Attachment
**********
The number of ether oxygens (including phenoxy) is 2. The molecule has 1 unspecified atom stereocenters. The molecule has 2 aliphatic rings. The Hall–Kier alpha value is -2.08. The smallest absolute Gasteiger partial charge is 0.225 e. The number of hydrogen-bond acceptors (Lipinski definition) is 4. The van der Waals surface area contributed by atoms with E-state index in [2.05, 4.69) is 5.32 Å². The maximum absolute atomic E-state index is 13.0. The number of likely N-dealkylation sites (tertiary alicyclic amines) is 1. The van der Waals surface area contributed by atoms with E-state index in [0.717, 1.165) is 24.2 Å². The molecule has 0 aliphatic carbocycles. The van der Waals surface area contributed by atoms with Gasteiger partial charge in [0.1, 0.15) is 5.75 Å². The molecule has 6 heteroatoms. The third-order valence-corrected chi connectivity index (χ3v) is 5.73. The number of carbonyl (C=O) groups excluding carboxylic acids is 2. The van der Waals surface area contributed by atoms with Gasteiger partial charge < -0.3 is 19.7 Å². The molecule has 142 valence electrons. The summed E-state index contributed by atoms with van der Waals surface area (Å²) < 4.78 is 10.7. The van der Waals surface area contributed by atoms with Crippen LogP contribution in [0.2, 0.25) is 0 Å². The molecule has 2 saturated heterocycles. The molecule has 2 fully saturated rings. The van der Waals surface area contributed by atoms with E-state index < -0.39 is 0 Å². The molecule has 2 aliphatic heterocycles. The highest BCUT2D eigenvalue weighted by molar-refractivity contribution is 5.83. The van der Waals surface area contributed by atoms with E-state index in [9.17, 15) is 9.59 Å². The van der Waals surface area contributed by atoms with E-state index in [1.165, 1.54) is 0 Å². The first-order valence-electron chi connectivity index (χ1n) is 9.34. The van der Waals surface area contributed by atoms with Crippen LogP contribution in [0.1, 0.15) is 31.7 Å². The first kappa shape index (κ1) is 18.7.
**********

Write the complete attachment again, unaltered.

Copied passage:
The number of ether oxygens (including phenoxy) is 2. The molecule has 1 unspecified atom stereocenters. The molecule has 2 aliphatic rings. The Hall–Kier alpha value is -2.08. The smallest absolute Gasteiger partial charge is 0.225 e. The number of hydrogen-bond acceptors (Lipinski definition) is 4. The van der Waals surface area contributed by atoms with E-state index in [2.05, 4.69) is 5.32 Å². The maximum absolute atomic E-state index is 13.0. The number of likely N-dealkylation sites (tertiary alicyclic amines) is 1. The van der Waals surface area contributed by atoms with E-state index in [0.717, 1.165) is 24.2 Å². The molecule has 0 aliphatic carbocycles. The van der Waals surface area contributed by atoms with Gasteiger partial charge in [0.1, 0.15) is 5.75 Å². The molecule has 6 heteroatoms. The third-order valence-corrected chi connectivity index (χ3v) is 5.73. The number of carbonyl (C=O) groups excluding carboxylic acids is 2. The van der Waals surface area contributed by atoms with Gasteiger partial charge < -0.3 is 19.7 Å². The molecule has 142 valence electrons. The summed E-state index contributed by atoms with van der Waals surface area (Å²) < 4.78 is 10.7. The van der Waals surface area contributed by atoms with Crippen LogP contribution in [0.2, 0.25) is 0 Å². The molecule has 2 saturated heterocycles. The molecule has 2 fully saturated rings. The van der Waals surface area contributed by atoms with E-state index < -0.39 is 0 Å². The molecule has 2 aliphatic heterocycles. The highest BCUT2D eigenvalue weighted by molar-refractivity contribution is 5.83. The van der Waals surface area contributed by atoms with E-state index in [9.17, 15) is 9.59 Å². The van der Waals surface area contributed by atoms with E-state index in [1.165, 1.54) is 0 Å². The first-order valence-electron chi connectivity index (χ1n) is 9.34. The van der Waals surface area contributed by atoms with Crippen LogP contribution in [0.1, 0.15) is 31.7 Å². The first kappa shape index (κ1) is 18.7.